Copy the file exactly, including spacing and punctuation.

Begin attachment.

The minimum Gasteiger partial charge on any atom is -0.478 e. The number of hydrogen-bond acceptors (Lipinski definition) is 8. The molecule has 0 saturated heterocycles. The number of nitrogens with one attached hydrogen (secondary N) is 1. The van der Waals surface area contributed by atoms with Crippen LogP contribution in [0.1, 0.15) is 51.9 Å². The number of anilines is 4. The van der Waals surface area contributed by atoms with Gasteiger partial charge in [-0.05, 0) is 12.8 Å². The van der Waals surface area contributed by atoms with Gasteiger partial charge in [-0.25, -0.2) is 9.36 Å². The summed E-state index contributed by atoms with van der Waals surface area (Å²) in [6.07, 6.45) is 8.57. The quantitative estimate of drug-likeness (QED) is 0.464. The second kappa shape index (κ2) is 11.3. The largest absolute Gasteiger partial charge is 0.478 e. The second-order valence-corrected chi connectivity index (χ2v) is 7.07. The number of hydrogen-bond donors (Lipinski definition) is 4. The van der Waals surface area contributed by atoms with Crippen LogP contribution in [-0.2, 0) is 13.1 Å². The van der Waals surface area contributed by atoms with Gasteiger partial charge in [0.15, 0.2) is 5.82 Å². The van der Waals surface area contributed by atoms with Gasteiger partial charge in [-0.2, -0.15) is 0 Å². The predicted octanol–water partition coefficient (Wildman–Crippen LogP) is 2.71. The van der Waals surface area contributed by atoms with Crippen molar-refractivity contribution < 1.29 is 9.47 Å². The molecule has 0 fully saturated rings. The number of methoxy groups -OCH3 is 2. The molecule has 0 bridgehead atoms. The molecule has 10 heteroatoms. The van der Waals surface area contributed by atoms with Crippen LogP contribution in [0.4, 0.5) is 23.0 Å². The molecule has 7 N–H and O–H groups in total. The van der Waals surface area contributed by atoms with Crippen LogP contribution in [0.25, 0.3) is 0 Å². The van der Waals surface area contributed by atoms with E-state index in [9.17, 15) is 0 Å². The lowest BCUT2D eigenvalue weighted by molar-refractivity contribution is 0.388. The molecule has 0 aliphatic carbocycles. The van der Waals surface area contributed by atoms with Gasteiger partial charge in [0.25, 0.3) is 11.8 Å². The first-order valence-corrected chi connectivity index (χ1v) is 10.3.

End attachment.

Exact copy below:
The minimum Gasteiger partial charge on any atom is -0.478 e. The number of hydrogen-bond acceptors (Lipinski definition) is 8. The molecule has 0 saturated heterocycles. The number of nitrogens with one attached hydrogen (secondary N) is 1. The van der Waals surface area contributed by atoms with Crippen LogP contribution in [0.1, 0.15) is 51.9 Å². The number of anilines is 4. The van der Waals surface area contributed by atoms with Gasteiger partial charge in [-0.05, 0) is 12.8 Å². The van der Waals surface area contributed by atoms with Gasteiger partial charge in [-0.25, -0.2) is 9.36 Å². The summed E-state index contributed by atoms with van der Waals surface area (Å²) in [6.07, 6.45) is 8.57. The quantitative estimate of drug-likeness (QED) is 0.464. The second kappa shape index (κ2) is 11.3. The largest absolute Gasteiger partial charge is 0.478 e. The second-order valence-corrected chi connectivity index (χ2v) is 7.07. The number of hydrogen-bond donors (Lipinski definition) is 4. The van der Waals surface area contributed by atoms with Crippen LogP contribution in [-0.2, 0) is 13.1 Å². The van der Waals surface area contributed by atoms with Gasteiger partial charge in [0.15, 0.2) is 5.82 Å². The van der Waals surface area contributed by atoms with Gasteiger partial charge in [-0.2, -0.15) is 0 Å². The predicted octanol–water partition coefficient (Wildman–Crippen LogP) is 2.71. The van der Waals surface area contributed by atoms with Crippen molar-refractivity contribution < 1.29 is 9.47 Å². The molecule has 0 fully saturated rings. The number of methoxy groups -OCH3 is 2. The molecule has 0 bridgehead atoms. The molecule has 10 heteroatoms. The van der Waals surface area contributed by atoms with Crippen LogP contribution in [0.4, 0.5) is 23.0 Å². The molecule has 7 N–H and O–H groups in total. The van der Waals surface area contributed by atoms with Crippen LogP contribution in [0.25, 0.3) is 0 Å². The van der Waals surface area contributed by atoms with E-state index in [9.17, 15) is 0 Å². The lowest BCUT2D eigenvalue weighted by molar-refractivity contribution is 0.388. The molecule has 0 aliphatic carbocycles. The van der Waals surface area contributed by atoms with Gasteiger partial charge in [0.25, 0.3) is 11.8 Å². The first-order valence-corrected chi connectivity index (χ1v) is 10.3.